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Re: Safety Net Funds, why Traditional Advice is Wrong.

Postby stemikger » Mon Sep 02, 2013 1:37 pm

Rob5TCP wrote:They seem to assume you won't need your safety net 3-6 months after you set it up. Had this been 2008 and you lost your job in a bad econmoy, you don't want a safety net that has just been reduced by half. Plus you might be forced to liquidate at just the worst time.

True, if you don't need it for 5, 10, 20 years, it would be better in equities. But, you have no idea idea whether you will need it in 25 years / months / or even weeks. For that reason, I would keep it as safe as possible. Take risk on other, longer term investments, that you can comfortable ride out market swings.


+1

A safety net is not an investment, it's insurance. No one knows if or when they are going to need it, but it is necessary for protection. After the smoke clears, who knows how much you will earn. I agree with Rob5TCP take risk elsewhere.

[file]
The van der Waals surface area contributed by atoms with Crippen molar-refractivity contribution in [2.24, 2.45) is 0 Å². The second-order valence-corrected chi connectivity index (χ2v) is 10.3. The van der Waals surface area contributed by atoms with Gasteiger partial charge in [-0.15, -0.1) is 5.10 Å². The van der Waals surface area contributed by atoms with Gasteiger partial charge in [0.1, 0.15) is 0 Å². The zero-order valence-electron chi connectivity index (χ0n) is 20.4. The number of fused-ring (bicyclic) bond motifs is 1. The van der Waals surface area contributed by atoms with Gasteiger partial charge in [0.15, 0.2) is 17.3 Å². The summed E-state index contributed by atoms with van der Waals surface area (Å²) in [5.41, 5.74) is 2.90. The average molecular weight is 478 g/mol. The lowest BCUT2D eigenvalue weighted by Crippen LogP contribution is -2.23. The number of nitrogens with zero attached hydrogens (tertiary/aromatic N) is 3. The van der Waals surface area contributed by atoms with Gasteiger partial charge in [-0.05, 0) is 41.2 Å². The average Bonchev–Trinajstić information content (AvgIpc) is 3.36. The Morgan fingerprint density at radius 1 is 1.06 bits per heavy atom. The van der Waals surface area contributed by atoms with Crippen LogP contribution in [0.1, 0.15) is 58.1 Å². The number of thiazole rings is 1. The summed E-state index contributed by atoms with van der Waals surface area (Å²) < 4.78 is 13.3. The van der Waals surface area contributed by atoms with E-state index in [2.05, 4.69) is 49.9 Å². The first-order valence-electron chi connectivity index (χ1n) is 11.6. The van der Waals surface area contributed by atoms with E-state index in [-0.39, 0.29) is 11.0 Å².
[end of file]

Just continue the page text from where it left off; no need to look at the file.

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Re: Safety Net Funds, why Traditional Advice is Wrong.

Postby IlliniDave » Mon Sep 02, 2013 1:52 pm

It's partly a question of semantics and partly a question of total wealth.

From a semantics perspective, in a deep enough emergency even invested retirement assets come onto the table.

From a relative wealth perspective, for someone in a humble financial position with uncertain future prospects (a 50 year old hourly wage earner with, say, $50K in total financial assets), any volatility in the emergency fund seems unwise. For someone with financial assets an order of magnitude or more higher, pointing to a portion of the investments and declaring them an emergency fund is probably okay if it suits the person's temperament.
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Re: Safety Net Funds, why Traditional Advice is Wrong.

Postby Rick Ferri » Mon Sep 02, 2013 1:52 pm

Rob5TCP wrote:Here is the best I could find about him